You can save your reviewer a lot of time by allowing them to get the gist (gist--get it?) of your changes without pulling your branch down to their machine and clicking through a UI.

  • You can take screenshots natively on OSX and save them into your clipboard directly by doing Command-Control-Shift-4. You can then just paste these screenshots directly into your PR description on GitHub!
  • Sometimes you want to share an entire screen that extends "below the fold." You can capture everything on a web page using Chrome by going to the inspector, opening the device toolbar (phone/tablet view), and then clicking the three dots at the top right and using Capture screenshot or Capture full-size screenshot.

GIF showing how to use Chrome to capture screenshots

  • When it comes to capturing animated GIFs, licecap is a popular option. I have also started using Giphy Capture, and it is a beautiful experience.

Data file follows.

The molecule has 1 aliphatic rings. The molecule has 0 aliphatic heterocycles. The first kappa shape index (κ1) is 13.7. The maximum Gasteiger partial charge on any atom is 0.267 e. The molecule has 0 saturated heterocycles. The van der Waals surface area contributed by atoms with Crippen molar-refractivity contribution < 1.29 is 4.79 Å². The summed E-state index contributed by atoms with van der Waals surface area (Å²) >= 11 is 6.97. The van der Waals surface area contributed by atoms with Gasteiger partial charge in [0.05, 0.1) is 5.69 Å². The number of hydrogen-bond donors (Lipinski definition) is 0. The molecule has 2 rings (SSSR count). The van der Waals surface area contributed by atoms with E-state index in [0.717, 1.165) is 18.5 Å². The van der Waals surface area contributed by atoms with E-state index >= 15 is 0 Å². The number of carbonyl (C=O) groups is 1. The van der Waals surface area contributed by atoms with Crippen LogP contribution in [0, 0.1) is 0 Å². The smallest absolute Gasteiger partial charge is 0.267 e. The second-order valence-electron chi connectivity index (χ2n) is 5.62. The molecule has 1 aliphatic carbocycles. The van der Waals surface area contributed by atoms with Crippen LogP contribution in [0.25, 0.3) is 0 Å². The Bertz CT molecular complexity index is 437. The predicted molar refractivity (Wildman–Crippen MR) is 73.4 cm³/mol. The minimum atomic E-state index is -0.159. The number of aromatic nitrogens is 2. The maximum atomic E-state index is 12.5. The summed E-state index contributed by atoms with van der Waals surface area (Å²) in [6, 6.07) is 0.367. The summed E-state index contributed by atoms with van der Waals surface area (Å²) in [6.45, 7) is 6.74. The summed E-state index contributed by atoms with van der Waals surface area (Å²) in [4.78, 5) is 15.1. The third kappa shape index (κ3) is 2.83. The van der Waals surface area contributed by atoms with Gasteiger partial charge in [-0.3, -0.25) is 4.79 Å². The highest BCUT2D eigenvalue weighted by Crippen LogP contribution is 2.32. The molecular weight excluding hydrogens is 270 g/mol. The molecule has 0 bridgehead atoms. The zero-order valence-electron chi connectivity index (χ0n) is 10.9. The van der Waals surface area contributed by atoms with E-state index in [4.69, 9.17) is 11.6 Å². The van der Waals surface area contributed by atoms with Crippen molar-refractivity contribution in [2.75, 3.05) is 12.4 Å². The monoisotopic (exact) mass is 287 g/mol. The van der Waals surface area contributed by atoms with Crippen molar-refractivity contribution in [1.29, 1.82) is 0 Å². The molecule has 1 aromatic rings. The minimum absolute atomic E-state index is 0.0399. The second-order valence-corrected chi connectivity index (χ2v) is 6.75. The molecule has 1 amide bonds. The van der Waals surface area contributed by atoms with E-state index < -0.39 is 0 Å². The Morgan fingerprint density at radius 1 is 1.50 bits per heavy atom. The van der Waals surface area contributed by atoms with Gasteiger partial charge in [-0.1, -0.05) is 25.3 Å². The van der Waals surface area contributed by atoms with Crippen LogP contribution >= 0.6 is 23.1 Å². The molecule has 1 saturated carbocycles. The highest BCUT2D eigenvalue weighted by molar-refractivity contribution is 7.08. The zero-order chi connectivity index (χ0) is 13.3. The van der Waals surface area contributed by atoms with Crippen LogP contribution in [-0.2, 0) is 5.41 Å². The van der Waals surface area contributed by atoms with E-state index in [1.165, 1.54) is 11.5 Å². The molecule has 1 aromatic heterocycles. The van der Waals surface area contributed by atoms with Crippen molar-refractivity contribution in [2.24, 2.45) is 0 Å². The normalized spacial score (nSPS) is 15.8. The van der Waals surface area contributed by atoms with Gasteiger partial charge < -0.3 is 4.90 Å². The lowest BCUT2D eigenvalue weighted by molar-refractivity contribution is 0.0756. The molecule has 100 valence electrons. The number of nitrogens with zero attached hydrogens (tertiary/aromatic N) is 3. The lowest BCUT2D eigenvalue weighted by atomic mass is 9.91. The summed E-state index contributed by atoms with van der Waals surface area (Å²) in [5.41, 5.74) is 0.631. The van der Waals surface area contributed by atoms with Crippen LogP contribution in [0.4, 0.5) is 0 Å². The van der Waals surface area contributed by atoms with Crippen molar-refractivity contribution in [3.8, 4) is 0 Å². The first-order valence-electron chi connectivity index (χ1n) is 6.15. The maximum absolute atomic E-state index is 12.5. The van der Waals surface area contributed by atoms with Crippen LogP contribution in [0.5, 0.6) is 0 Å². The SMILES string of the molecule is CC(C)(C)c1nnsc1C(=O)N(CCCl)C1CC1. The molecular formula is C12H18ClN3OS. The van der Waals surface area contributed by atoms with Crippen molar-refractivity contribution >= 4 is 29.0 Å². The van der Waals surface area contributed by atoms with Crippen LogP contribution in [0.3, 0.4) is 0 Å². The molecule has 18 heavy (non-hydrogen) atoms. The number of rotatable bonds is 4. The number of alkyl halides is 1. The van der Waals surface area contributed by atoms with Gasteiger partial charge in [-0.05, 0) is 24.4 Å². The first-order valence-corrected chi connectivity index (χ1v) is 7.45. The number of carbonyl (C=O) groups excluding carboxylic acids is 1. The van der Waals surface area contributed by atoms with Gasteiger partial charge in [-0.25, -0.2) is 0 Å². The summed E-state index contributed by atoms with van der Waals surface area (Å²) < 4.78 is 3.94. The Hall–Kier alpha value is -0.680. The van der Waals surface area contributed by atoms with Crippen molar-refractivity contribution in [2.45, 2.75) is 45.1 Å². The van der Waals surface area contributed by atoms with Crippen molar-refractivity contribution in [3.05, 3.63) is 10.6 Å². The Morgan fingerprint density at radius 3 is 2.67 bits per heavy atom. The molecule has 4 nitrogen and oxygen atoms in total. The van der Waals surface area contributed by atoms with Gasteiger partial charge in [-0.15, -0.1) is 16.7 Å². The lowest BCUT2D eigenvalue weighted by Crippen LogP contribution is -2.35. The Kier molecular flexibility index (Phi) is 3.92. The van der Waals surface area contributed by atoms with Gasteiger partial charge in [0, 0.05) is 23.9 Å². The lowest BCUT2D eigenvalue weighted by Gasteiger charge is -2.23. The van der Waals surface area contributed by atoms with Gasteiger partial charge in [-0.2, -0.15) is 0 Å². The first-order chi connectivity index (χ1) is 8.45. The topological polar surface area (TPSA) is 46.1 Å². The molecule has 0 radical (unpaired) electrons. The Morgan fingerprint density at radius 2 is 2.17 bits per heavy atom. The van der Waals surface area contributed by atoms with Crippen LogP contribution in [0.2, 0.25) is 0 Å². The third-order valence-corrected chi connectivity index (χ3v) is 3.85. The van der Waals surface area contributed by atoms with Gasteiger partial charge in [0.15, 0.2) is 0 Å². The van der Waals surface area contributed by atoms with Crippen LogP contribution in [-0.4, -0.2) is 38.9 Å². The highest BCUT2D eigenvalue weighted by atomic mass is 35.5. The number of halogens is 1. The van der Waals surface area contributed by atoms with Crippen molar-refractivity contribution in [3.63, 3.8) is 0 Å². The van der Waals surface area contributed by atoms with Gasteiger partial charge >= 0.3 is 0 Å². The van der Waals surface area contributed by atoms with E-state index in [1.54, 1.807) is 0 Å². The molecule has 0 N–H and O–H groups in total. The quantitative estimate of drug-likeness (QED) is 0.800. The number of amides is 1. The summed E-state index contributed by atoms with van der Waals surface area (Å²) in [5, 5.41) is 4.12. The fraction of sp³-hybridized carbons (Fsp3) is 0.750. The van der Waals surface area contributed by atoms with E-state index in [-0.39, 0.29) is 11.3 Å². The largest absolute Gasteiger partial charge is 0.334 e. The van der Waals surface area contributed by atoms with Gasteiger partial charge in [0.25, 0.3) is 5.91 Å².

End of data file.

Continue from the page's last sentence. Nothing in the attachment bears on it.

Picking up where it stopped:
Here is an example of listing the highlights of your commits at a glance, and giving a preview of the visual aspects of a PR:

Image showing an example PR

TIP 6: Review your own PR before you assign it to others

  • Make sure you are caught up with the latest changes in the develop branch; resolve any conflicts that might exist, so that merging is as easy as pressing a button.
  • Run your tests! Nothing is worse than pushing up a PR that you think is done, but which actually breaks functionality.
  • Lint your code! Use your team's established standard tools; at Tighten, we use PHP Coding Standards Fixer, scss-lint, tlint, and prettier for most projects.
  • Make sure you sanity-check your changes. After pushing up your code, you can use the awesome GitHub UI to read through all of your changes, and catch any glaring issues.

Tell us your PR tips and tricks!

Every developer has their own arsenal of tricks, and we'd love to hear about some of yours! Let us know on Twitter.


Got an idea? Let's talk.

Leave us a note here, or give us a call at (312) 448-7405.